A notorious example of this has been IBM, which at the end of 2004 had 1.646 billion shares outstanding, 1.304 at the end of 20009 and 998 million shares today. Since 2009 IBM has spent $75 billion on share buybacks which, in conjunction with cost cutting, has allowed IBM to increase earnings per share by 40 percent. Meanwhile revenues have declined on a year-over-year basis for the last nine quarters in a row. This has helped the stock price, although IBM stock has underperformed the market. That is why The Economist recently referred to share buybacks as “corporate cocaine.”

Corporations initially strengthened balance sheets by reducing debt, both short term and long term. But in the last three years record amounts of debt have been issued by U.S. corporations, a record $1.2 trillion in the first nine months of 2014; today total corporate debt is 15 percent higher today than pre-crisis 2007. This may seem to contradict increased risk aversion by corporate executives, but it doesn’t.

Borrowing long term to finance a business is less risky than borrowing short term because short-term debt has to be continuously refinanced, which was a problem during the financial crisis. Plus, corporations can borrow at low central bank-induced interest rates which have motivated many companies to borrow whether needed or not, such as Apple borrowing $17 billion in 2013 while sitting on $150 billion in cash. Also, many of the funds borrowed have been used to finance share buybacks, but this has not dramatically impacted debt-to-equity leverage ratios because of the record corporate profits in recent years.

In The Spotlight

Another reaction to the financial crisis and economic recession has been corporate reluctance to spend more on capital expenditures (cap ex) and research and development. Cap ex fell about 25 percent during the recession, and the growth since is below the rate of past recoveries. Cap ex usually lags in an economic recovery but picks up later in the economic cycle. That has not happened yet in the U.S. There has been a cap ex drought especially outside of the energy, material and utility sectors, which have accounted for 70 percent of cap ex in recent years.

There are numerous reasons why cap ex growth has not accelerated: lack of demand by the ultimate consumer, too much manufacturing capacity especially in China, technological innovations and misaligned management incentives, to name a few. Whatever the reason, corporate executives consider it less risky to increase earnings per share via share buybacks than make long-term investments where payoffs are in the future. Long-term underinvestment is deemed less risky than investing in long-term projects. Standard and Poor’s estimated that cap ex fell by 1 percent inflation adjusted in 2013 and forecasts it to decline by .5 percent in 2014.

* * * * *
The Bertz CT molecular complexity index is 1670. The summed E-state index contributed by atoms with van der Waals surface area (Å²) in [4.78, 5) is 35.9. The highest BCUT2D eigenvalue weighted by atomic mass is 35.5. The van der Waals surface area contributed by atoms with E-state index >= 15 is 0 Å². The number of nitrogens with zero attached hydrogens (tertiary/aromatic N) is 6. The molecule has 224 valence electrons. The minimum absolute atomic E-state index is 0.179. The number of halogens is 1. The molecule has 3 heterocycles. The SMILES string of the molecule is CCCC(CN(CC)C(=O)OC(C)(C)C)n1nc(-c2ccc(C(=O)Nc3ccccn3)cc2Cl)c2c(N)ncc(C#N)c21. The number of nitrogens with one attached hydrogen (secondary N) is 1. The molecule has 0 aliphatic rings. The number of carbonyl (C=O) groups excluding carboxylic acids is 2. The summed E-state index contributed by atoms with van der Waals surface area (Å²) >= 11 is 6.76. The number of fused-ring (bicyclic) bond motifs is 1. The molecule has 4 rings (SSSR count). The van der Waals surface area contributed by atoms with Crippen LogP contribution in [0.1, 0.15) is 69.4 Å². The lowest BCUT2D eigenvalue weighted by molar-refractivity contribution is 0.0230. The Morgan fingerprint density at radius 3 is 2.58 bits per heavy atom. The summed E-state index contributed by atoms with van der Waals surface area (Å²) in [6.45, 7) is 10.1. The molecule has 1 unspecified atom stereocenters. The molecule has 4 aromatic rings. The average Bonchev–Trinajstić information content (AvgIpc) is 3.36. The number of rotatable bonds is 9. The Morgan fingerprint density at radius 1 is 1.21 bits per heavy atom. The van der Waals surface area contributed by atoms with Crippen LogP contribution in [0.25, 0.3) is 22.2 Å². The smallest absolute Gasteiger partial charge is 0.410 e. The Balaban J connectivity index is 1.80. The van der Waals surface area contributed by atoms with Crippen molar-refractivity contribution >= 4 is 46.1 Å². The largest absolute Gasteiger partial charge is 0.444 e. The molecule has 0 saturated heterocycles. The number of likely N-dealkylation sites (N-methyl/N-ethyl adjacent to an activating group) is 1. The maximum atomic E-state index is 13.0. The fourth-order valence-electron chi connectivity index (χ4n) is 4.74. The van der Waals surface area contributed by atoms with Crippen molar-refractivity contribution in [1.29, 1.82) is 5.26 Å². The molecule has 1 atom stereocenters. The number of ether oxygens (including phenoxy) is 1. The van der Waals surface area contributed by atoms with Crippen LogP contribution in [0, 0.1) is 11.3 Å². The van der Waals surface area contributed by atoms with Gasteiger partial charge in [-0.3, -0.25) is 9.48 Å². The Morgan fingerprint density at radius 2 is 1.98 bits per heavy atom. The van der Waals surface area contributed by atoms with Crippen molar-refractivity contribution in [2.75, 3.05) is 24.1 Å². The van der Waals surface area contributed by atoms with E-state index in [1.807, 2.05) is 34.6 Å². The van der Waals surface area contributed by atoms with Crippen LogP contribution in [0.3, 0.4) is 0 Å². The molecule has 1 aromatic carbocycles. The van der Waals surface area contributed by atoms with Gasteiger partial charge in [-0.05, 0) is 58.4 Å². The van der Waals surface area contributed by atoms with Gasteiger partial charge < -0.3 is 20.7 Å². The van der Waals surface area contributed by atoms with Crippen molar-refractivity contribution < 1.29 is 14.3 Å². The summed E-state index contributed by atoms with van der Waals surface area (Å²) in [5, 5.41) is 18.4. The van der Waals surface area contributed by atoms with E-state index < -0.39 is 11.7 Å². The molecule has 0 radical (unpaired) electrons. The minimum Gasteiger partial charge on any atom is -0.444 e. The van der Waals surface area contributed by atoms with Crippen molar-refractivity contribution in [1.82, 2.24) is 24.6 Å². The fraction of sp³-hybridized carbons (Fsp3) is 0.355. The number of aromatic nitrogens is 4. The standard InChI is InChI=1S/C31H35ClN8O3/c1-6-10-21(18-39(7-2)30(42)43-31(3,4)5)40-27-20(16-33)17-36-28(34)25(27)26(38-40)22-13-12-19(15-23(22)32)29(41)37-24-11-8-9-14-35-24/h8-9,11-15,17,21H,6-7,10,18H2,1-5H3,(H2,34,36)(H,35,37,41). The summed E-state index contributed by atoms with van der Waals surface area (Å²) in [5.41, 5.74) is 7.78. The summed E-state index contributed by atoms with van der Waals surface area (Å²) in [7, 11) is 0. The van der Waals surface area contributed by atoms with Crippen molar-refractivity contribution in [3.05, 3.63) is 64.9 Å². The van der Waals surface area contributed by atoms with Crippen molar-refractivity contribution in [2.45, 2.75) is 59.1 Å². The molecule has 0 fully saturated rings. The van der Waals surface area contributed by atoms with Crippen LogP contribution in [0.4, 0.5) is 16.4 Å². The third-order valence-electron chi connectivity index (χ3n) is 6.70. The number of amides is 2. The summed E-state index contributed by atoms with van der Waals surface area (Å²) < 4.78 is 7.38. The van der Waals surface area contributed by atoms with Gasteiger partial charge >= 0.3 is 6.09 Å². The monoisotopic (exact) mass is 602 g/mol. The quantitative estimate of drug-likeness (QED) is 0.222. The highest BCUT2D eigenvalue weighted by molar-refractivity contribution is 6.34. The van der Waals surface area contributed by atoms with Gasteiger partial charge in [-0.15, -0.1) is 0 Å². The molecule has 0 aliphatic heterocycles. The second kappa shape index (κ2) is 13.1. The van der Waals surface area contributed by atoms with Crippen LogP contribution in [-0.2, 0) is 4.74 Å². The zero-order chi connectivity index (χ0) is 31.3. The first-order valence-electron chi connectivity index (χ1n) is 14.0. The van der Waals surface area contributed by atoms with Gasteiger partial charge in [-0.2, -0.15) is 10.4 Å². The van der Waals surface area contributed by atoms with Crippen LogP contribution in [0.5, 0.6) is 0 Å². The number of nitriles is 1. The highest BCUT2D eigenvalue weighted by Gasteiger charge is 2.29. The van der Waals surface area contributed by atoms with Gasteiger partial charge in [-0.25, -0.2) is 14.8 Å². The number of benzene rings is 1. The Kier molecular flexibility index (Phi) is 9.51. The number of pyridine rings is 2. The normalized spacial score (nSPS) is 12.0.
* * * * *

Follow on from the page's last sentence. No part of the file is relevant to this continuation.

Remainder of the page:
Productivity is the most important measure of economic progress. Increased productivity allows wages to rise without creating inflation. As the U.S. economy emerged from the recession in June 2009, companies were lean and efficient and productivity per worked hour increased at more than 5 percent annually. As the economy has chugged along, productivity has grown at less than 1 percent since 2011 and was actually negative in the first quarter of 2014. Why the low productivity? There has been no growth in the amount of capital per hour worked in this economic recovery. The average age of U.S. corporate capital such as plant and equipment is the oldest in decades. And old capital is not as productive as new capital. Stagnant productivity will stifle income growth in the longer term and impede economic growth.

Flush with cash and high stock prices, American companies also are starting to buy or merge with other companies at the levels last seen in the dot.com era and pre-financial crisis. In 2013, $1 trillion of merger and acquisition (M&A) deals were done in the U.S., and 2014 deals already exceed 2013 levels. Not all M&A deals are financed with cash only, but historically companies have used excess cash for this purpose. It is a way to grow, transform business or reduce taxes.

June 2014 marked the fifth anniversary of the economic recovery, and it has been one of the weakest in the post-WWII era. For the economic recovery to be sustained, corporate America will have to become less risk averse and rekindle its animal spirits to increase funding for capital expenditures, research and development and hiring. It is critical for the future growth and competivtiveness of the U.S. economy.

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Robert Klemkosky
About The Author Robert Klemkosky
Robert C. Klemkosky is professor emeritus of finance at Indiana University Kelley School of Business. He was the founding dean of SKK Graduate School of Business at Sungkyunkwan University in Seoul, a top MBA program in Asia, and currently is chief investment strategist at Wallington Asset Management, an Indianapolis-based money management firm.